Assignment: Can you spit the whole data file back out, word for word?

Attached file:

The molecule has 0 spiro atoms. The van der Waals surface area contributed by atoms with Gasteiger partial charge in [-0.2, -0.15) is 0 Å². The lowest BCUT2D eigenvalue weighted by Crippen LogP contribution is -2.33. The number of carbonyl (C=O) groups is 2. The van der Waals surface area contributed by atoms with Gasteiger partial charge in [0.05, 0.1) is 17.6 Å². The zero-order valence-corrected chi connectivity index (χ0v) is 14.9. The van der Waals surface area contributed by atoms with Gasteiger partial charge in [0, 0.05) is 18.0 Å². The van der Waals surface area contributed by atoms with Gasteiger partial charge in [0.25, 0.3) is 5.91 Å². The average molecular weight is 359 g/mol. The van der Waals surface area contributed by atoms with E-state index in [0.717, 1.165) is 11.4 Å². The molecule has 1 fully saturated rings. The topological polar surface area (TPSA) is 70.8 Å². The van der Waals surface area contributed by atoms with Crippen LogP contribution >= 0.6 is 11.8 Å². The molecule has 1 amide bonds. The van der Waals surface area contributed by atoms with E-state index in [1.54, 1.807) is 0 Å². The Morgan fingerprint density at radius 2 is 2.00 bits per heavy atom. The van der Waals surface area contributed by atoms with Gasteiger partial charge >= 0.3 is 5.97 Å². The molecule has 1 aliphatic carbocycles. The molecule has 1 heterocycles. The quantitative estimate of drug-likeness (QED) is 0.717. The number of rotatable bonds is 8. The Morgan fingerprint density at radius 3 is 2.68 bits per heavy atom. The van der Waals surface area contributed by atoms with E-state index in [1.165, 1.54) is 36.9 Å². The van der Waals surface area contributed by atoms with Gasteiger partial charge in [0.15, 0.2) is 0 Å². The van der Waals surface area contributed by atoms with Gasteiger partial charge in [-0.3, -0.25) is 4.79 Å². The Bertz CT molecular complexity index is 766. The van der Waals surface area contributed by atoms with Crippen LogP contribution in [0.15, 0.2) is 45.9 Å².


The molecule has 0 spiro atoms. The van der Waals surface area contributed by atoms with Gasteiger partial charge in [-0.2, -0.15) is 0 Å². The lowest BCUT2D eigenvalue weighted by Crippen LogP contribution is -2.33. The number of carbonyl (C=O) groups is 2. The van der Waals surface area contributed by atoms with Gasteiger partial charge in [0.05, 0.1) is 17.6 Å². The zero-order valence-corrected chi connectivity index (χ0v) is 14.9. The van der Waals surface area contributed by atoms with Gasteiger partial charge in [0, 0.05) is 18.0 Å². The van der Waals surface area contributed by atoms with Gasteiger partial charge in [0.25, 0.3) is 5.91 Å². The average molecular weight is 359 g/mol. The van der Waals surface area contributed by atoms with E-state index in [0.717, 1.165) is 11.4 Å². The molecule has 1 fully saturated rings. The topological polar surface area (TPSA) is 70.8 Å². The van der Waals surface area contributed by atoms with Crippen LogP contribution >= 0.6 is 11.8 Å². The molecule has 1 amide bonds. The van der Waals surface area contributed by atoms with E-state index in [1.54, 1.807) is 0 Å². The Morgan fingerprint density at radius 2 is 2.00 bits per heavy atom. The van der Waals surface area contributed by atoms with Gasteiger partial charge >= 0.3 is 5.97 Å². The molecule has 1 aliphatic carbocycles. The molecule has 1 heterocycles. The quantitative estimate of drug-likeness (QED) is 0.717. The number of rotatable bonds is 8. The Morgan fingerprint density at radius 3 is 2.68 bits per heavy atom. The van der Waals surface area contributed by atoms with E-state index in [1.165, 1.54) is 36.9 Å². The van der Waals surface area contributed by atoms with Gasteiger partial charge in [0.15, 0.2) is 0 Å². The van der Waals surface area contributed by atoms with Gasteiger partial charge in [-0.3, -0.25) is 4.79 Å². The Bertz CT molecular complexity index is 766. The van der Waals surface area contributed by atoms with Crippen LogP contribution in [0.15, 0.2) is 45.9 Å².